Dare to bare at this secret spot in Hanoi

Dare to bare at this secret spot in Hanoi

Channel NewsAsia correspondent Tan Qiuyi takes you skinny dipping in the capital of Vietnam.

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Lam (right) and a friend discuss the benefits of a new health supplement with the city’s iconic Long Bien bridge in the background. (Photo: Tan Qiuyi)

HANOI: I first heard about people swimming in the nude at the banks of the Red River two years ago. Nudists in Hanoi, Vietnam’s conservative capital? Bizarre, but true.

"LOVE RED RIVER" CLUB

They’re an eclectic mix of retirees, teachers, labourers, lawyers, students, at least one evangelist, a policeman and an army officer or two. Many of them are already grandfathers, with children and grandchildren in tow. All of them in fantastic shape. The tight community calls itself the "nhung nguoi yeu Song Hong", or the Love Red River club.

The group, strictly men, reached for their clothes when I first arrived, especially the older members. Not everyone liked having a female journalist around when they’re trying to have a relaxing good time in the nude, but after I introduced myself, some of these fine gentlemen let down their guard.

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The community calls itself the nhung nguoi yeu Song Hong, or the Love Red River club. (Photo: Tan Qiuyi)

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Everything is well thought out here – there is even a mirror for the swimmers to use when they get dressed. (Photo: Tan Qiuyi)

FEELING FREE

“Swimming naked helps us feel free,” said Lam, 67, a retired mathematics teacher who has been swimming nude for 20 years. His family and friends were disapproving at first; they thought it was a shady activity by deviants who were up to no good. But the critics changed their minds after seeing the health benefits, Lam continued.

“All our illnesses went away one by one,” said Ngoc, a bespectacled 84-year-old gentleman with a full head of white hair. “It’s better than surgery, or any doctor.”

“Look at his shiny six-pack!” someone yelled out, pointing to the tanned torso of a sprightly retiree called Long. Completely naked, Long whipped out his smartphone and put his arm around me for a photo. I smiled politely, careful to keep my hands close to myself to avoid any form of accidental contact below the waist. Long is 60 years old this year and he cheekily invited me out for beer the next day.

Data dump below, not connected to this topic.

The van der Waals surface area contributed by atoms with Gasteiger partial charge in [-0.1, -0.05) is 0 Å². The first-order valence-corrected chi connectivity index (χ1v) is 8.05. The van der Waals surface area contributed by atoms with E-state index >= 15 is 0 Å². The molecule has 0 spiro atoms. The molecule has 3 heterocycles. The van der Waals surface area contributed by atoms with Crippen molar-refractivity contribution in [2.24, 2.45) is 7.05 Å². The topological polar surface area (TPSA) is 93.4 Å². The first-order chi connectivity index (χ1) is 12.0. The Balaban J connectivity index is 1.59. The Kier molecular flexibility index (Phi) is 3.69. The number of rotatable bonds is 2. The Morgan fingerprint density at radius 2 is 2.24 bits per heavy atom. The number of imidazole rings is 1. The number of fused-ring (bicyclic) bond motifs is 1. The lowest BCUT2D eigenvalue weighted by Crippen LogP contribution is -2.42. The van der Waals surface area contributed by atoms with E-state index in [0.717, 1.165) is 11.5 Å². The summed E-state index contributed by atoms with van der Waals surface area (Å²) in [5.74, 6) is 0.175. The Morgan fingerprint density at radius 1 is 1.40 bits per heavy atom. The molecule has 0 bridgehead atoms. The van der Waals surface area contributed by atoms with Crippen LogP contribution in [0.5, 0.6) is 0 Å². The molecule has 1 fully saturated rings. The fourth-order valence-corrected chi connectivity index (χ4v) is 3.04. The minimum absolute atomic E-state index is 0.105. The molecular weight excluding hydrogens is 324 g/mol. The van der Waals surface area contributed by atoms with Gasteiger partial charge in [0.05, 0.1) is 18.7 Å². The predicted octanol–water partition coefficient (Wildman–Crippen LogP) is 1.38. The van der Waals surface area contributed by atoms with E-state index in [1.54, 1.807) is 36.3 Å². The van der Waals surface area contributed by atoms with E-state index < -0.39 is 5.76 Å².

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One of the many homemade flotation devices used by the swimmers. (Photo: Tan Qiuyi)

I looked around, struck by the glowing skin and bodies. I tried my best not to stare, keeping my gaze on the swimmers’ eyes and faces – there was not a pimple on this beach.

The origins of the club are unclear, but bathing in the buff is not new in Vietnam. The practice is common among ethnic groups in the rivers and streams of the country’s mountainous northwest, but it is still largely considered an oddity in big cities. Nudity is not illegal except in crowded public places, cultural or religious settings, which explains why the Red River nudists have never been bothered by the authorities.

COMMUNITY SPIRIT

As the sun set, the men put their clothes on and gathered to chat on the beach, a narrow clearing on the river bank reinforced with bricks and sandbags. Some took to the exercise bars, others stuck yoga poses and did headstands. The community spirit was palpable.

But Hanoi’s nude beach is not for everyone. The current here is strong and there have been cases of drowning over the years.

The club also has its share of naysayers. Back on Long Bien Bridge, I met Lan. She was walking home with her granddaughter from another bathing spot in the river where men, women and children swim – clothed.

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For decades, a group of men have gathered every day – rain or shine, winter and summer – for a naked swim in the teh tarik-coloured waters of the Red River. (Photo: Tan Qiuyi)

“It’s hanging all out and just not proper, right? It’s their choice but I’d never go there,” she said.

GETTING THERE

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More than a hundred years old, the Long Bien Bridge serves trains, motorcycles and pedestrians only. (Photo: Damien Loh)

If you are interested to visit this spot, it is located on an island in the middle of the Red River, a quick motorcycle ride or 15-minute walk from Long Bien Bridge in downtown Hanoi. Ride or walk along the bridge until you see a flight of stairs. Go down and turn left. Views of the bridge are best around sunset.

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To get to Red River, take a 15-minute walk along Long Bien Bridge. (Photo: Tan Qiuyi)

Source: CNA/bt

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